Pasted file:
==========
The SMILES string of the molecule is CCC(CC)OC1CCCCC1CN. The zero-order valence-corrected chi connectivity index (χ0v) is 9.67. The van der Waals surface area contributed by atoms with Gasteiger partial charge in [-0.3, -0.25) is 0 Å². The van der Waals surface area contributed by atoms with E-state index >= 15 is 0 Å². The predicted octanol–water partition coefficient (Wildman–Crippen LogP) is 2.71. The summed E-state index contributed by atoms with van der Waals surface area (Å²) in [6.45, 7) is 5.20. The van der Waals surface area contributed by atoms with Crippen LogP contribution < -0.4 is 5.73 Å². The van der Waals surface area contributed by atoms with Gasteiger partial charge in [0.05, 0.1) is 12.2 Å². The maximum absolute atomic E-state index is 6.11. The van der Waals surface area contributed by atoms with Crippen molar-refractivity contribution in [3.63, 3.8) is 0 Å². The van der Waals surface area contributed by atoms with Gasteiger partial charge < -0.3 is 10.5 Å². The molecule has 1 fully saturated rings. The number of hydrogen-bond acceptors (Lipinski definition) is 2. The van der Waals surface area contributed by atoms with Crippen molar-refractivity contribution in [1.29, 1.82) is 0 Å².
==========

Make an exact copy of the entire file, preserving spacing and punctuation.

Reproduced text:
The SMILES string of the molecule is CCC(CC)OC1CCCCC1CN. The zero-order valence-corrected chi connectivity index (χ0v) is 9.67. The van der Waals surface area contributed by atoms with Gasteiger partial charge in [-0.3, -0.25) is 0 Å². The van der Waals surface area contributed by atoms with E-state index >= 15 is 0 Å². The predicted octanol–water partition coefficient (Wildman–Crippen LogP) is 2.71. The summed E-state index contributed by atoms with van der Waals surface area (Å²) in [6.45, 7) is 5.20. The van der Waals surface area contributed by atoms with Crippen LogP contribution < -0.4 is 5.73 Å². The van der Waals surface area contributed by atoms with Gasteiger partial charge in [0.05, 0.1) is 12.2 Å². The maximum absolute atomic E-state index is 6.11. The van der Waals surface area contributed by atoms with Crippen molar-refractivity contribution in [3.63, 3.8) is 0 Å². The van der Waals surface area contributed by atoms with Gasteiger partial charge < -0.3 is 10.5 Å². The molecule has 1 fully saturated rings. The number of hydrogen-bond acceptors (Lipinski definition) is 2. The van der Waals surface area contributed by atoms with Crippen molar-refractivity contribution in [1.29, 1.82) is 0 Å².